The U.S. healthcare system has been undergoing significant changes since the passage of the Affordable Care Act in 2010, which helped precipitate a wave of hospital and healthcare system consolidation, as providers sought out ways to achieve scale to reduce costs and improve quality.

Over the same period of time, the U.S. Federal Trade Commission (FTC) and Department of Justice, Antitrust Division (DOJ) continued to closely scrutinize provider transactions.  The FTC in particular reinvigorated its hospital merger enforcement in the early 2000s and successfully challenged a number of hospital mergers in court, losing only once recent challenge in court in nearly two decades.

In 2020, the healthcare industry grappled with the COVID-19 pandemic and faced extraordinary challenges, not only with respect to providing care, but also financially as systems struggled with declining revenues and margins.

Healthcare systems largely survived 2020, and while the pandemic is not behind us, we are seeing and likely will continue to see growth and increased transaction activity in 2021 and 2022, including consolidation among competing systems and “vertical” transactions, which combine market participants at different levels of the healthcare industry, such as insurance companies and hospitals.   Yet these transactions may present antitrust concerns, and the FTC and DOJ continue to ramp up their enforcement efforts in the healthcare industry.  As a result, the U.S. healthcare industry will continue to be one of the main targets of government antitrust enforcement (along with “Big Tech”).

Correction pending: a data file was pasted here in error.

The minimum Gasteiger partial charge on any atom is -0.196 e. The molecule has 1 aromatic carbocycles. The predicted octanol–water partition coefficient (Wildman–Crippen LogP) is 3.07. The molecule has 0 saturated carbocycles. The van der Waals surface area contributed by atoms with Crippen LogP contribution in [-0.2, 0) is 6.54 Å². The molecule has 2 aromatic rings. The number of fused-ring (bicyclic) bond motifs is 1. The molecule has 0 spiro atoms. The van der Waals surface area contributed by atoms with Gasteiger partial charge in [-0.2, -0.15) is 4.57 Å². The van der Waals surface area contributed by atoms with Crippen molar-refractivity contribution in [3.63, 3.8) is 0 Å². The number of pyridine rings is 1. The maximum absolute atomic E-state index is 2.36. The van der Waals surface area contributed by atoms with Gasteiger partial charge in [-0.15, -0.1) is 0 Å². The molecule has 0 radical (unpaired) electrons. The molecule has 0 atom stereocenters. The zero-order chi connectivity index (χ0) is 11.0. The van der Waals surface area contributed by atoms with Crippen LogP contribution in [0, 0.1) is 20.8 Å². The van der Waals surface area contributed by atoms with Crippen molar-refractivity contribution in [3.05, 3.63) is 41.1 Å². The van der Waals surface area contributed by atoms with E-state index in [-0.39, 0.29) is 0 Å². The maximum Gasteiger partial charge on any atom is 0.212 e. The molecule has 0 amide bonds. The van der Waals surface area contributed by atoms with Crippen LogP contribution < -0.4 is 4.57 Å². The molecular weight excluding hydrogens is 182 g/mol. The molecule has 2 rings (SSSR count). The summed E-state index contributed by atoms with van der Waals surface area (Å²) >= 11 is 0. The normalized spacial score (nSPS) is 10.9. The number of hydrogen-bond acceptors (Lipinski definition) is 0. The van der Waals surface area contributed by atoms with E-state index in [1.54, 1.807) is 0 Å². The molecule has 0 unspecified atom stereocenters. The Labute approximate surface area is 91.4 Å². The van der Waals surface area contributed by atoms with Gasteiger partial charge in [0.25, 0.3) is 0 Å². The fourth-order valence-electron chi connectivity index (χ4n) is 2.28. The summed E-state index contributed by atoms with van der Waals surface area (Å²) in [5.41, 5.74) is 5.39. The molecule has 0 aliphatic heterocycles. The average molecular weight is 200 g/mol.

For an in-depth discussion of these issues, listen to John Carroll and Michael Cohen’s conversation in Nota Bene Episode 119: The State of Competition in the U.S. Healthcare Industry, available at: